1. We tried using the virtual NVMe controller on ESX. Unfortunately, it appeared to have stability issues under load in update 3c. We plan to test more recent updates for our guidance on best practices. The symptoms we saw during testing were I/O timeouts in the guest, followed by a complete VM hang. This condition ultimately required a reboot of ESX because the VMs were not killable. Under light load (i.e., single VM), we did get some data suggesting only minor performance differences. However, we need to be more confident in the data to share it.

2. v8 is on our list. FWIW, vvols are just "raw device to VM" connections. This is very similar to what we tested with Proxmox. VVOLs were a bigger deal in the old days when devices didn't have a lot of queue depth. However, VVOLs were not too popular in customer environments.

3. Agreed. It's impossible to make a straightforward comparison for solutions with such different architectures. However, the data volumes in both cases have snapshots and mobility across hosts orchestrated by the hypervisor. Our objective is to observe the performance of applications running in standard deployment models in an enterprise/datacenter HA environment. We could add additional layers into testing on the Proxmox side, but people would not do this in a production environment. Even with the default CEPH storage, no filesystem or QCOW is involved.

4. Believe it or not, NVMeOF is not always max performance. It depends on what sort of performance you are looking for. For example, iSCSI QD1 latency tends to be a few microseconds faster than NVMe/TCP because of the Linux driver implementation. However, for aggregate IOPS, NVMe/TCP wins without a contest. We've run experiments similar to what you describe in the past, with ISCSI, without seeing an advantage. But it is worth trying it again with NVMe/TCP. The "inside the VM" strategy focuses on testing the networking stack instead of the storage path. That said, it's not exactly scalable from a management perspective.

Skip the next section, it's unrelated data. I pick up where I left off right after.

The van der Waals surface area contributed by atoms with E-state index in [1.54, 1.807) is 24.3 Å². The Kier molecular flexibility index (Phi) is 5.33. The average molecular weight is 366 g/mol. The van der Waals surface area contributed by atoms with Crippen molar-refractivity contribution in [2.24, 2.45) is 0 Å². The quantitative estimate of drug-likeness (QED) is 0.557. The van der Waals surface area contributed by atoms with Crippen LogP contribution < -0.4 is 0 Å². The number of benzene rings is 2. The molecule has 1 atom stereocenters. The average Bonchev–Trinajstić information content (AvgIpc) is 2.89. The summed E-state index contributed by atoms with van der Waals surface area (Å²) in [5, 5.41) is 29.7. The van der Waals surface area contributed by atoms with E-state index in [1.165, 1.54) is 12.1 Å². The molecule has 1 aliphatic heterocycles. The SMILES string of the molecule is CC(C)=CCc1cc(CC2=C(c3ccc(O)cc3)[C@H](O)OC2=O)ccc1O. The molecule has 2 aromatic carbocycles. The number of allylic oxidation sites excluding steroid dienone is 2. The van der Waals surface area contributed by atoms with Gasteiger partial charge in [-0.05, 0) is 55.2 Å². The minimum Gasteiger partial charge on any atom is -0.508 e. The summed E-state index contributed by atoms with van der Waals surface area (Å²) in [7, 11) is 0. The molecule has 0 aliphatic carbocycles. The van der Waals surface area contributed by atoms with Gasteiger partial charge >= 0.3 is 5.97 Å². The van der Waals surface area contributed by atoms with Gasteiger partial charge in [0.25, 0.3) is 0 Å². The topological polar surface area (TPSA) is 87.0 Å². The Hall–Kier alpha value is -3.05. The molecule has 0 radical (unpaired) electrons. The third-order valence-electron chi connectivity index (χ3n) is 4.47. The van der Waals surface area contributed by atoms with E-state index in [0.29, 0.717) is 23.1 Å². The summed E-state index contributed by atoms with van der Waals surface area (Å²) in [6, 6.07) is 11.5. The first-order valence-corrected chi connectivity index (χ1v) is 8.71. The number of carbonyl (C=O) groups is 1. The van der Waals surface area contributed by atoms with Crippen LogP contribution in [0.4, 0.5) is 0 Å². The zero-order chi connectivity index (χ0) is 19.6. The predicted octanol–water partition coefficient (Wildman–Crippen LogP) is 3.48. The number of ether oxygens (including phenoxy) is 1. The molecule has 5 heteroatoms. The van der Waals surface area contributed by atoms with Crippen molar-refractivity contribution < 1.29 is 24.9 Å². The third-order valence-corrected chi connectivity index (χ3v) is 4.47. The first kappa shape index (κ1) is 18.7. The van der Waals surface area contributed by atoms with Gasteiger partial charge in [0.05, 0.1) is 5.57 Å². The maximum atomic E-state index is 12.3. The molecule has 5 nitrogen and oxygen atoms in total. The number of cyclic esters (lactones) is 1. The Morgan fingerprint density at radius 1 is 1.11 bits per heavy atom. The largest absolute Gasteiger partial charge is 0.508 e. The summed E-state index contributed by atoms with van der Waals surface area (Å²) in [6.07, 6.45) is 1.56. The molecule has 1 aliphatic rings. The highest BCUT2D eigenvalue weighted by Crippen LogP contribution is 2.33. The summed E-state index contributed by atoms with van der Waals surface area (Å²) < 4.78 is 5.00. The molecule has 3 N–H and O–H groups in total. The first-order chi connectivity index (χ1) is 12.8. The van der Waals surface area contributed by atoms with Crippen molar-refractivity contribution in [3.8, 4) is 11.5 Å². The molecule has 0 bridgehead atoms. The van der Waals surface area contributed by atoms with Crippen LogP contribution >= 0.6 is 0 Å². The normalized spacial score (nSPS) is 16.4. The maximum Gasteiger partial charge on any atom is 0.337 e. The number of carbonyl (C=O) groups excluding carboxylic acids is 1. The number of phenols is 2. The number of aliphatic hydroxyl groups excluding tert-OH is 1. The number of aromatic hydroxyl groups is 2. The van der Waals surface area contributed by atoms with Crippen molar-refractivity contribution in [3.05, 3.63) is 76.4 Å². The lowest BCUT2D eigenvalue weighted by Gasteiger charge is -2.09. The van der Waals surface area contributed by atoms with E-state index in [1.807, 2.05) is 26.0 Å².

Blockbridge : Ultra low latency all-NVME shared storage for Proxmox - https://www.blockbridge.com/proxmox
 
One other thought on #4 for those who come across this thread in the future: When you move the device management into the VM, you lose essential hypervisor intergraded data management features, like Proxmox Backup, templates, cloning, snapshots, and rollback.


Blockbridge : Ultra low latency all-NVME shared storage for Proxmox - https://www.blockbridge.com/proxmox
 
Great comparison, thanks for this.

What I believe would provider great(er) value (at least in my case) would be a benchmark with more "humane hardware".

As a network engineer I drool over those 100Gbps Melanox switches, but realistically for smaller shops 25/40Gbps setups are more affordable.

Thx,
Seb
 
Hi @sebyp,

Part of the purpose of the comparison is to understand the relative efficiency of performing storage operations in each platform. Under normal circumstances, you would not spend 100% of your CPU cycles on storage. If we used lower bandwidth links, the network would become the bottleneck instead of the hypervisor, calling the comparison into question.

What could be interesting is to measure average latency at a fixed IOPS workload on lower bandwidth links. Then, we could quantify the impact on an application. What do you think?


Blockbridge : Ultra low latency all-NVME shared storage for Proxmox - https://www.blockbridge.com/proxmox
 
Last edited:
Hello back @bbgeek17 ,

You're right, upon another more careful read of the test it's "only" storage, my bad for interfering :). I was looking for a more comprehensive test, including also CPU and actual VM performance comparison. I did find something on reddit some time ago that stated VMware VM's are faster, but the methodology of the test seemed a bit strange and not really relevant in the server world environment.

Anyway, thanks a lot for the info!